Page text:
Editorial — HST may yet be saved

If the BC Liberal government’s plan to overhaul the HST is not met with complete skepticism by a wary public, the HST may well survive the coming mail referendum to become the province’s sales tax.

The plan announced Wednesday, to reduce the HST rate to 10 per cent by July 1, 2014, offer one-time compensation to families with children under 18 and seniors with incomes under $40,000, and boost business tax rates, is ambitious and even audacious.

Most importantly, it is a much fairer approach to this issue than anything else the government has rolled out in two years of virtual non-stop HST public relations disasters.

Premier Christy Clark deserves some of the credit, as does Finance Minister Kevin Falcon. Falcon broached the idea of reducing the HST rate in his leadership campaign. Other members of the BC Liberal caucus have been talking about it for more than a year.

Clark ran and won the party leadership on a pledge to look at government actions through a “family first” lens. In other words, “How does this action affect families?” It is an approach that was long ago forgotten by her predecessor, Gordon Campbell, who in his final years as premier seemed to only listen to the business community.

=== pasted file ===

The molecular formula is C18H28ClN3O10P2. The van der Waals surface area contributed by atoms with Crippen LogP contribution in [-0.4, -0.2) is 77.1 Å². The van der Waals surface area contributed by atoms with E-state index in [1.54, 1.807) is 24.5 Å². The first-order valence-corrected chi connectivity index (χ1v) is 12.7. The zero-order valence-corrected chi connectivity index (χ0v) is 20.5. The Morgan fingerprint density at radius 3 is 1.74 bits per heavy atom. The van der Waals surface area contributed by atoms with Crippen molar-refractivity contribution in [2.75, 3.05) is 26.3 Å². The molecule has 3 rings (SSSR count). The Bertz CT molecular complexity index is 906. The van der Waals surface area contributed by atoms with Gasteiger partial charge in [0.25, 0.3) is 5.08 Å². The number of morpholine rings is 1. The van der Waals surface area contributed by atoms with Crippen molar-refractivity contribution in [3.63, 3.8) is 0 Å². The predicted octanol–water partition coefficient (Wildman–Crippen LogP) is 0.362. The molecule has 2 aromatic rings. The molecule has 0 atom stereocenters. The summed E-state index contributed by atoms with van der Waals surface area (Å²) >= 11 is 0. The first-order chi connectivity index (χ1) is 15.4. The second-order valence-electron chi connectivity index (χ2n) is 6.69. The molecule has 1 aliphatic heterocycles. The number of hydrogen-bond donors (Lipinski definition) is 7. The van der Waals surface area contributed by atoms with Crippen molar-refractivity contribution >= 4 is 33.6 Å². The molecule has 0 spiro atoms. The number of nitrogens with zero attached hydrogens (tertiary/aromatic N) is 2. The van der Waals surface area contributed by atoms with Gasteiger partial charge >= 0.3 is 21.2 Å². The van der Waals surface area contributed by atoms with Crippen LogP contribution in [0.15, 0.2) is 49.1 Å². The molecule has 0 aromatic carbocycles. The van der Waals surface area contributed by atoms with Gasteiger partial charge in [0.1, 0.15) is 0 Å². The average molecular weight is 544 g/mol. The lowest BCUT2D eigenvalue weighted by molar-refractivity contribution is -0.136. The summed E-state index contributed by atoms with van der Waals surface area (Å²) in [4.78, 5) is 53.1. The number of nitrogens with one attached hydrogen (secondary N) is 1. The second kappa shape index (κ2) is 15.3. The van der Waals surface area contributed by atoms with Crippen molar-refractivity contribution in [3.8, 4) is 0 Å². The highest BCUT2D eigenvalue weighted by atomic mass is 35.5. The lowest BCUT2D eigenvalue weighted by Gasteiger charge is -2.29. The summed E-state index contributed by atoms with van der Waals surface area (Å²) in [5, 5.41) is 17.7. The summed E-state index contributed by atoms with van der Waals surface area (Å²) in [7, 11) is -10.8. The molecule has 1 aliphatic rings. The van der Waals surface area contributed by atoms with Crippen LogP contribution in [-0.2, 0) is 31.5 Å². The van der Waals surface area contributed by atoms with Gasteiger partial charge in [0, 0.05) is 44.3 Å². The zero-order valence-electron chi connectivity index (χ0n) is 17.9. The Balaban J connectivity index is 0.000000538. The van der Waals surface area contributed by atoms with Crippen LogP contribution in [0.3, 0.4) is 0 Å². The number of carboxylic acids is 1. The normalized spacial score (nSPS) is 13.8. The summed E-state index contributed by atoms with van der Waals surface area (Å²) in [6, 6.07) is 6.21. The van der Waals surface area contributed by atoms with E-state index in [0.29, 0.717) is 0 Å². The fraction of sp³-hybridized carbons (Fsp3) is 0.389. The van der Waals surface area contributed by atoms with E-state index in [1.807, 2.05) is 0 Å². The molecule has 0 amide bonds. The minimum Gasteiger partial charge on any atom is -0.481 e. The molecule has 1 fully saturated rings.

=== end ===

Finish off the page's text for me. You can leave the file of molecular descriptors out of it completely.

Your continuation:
An independent panel concluded that the HST was a fundamental tax shift away from business and onto consumers, at a cost of $350 for the “average” family.

The tax is also bringing in far more revenue than Campbell ever acknowledged. Anyone could determine that it was far from “revenue neutral,” as an additional 20 per cent of items, formerly exempt from PST, are now subject to HST.

To its credit, the business community, which is being asked to pay more in income taxes to help pay for this HST rebalancing, is reacting positively. It recognizes the long-term value of the tax and its fundamental efficiency, but also unselfishly realizes that the tax must be much fairer towards consumers, and must be seen as being much fairer.

This “Hail Mary” play by the Clark government may save the tax, and maybe even save its own bacon.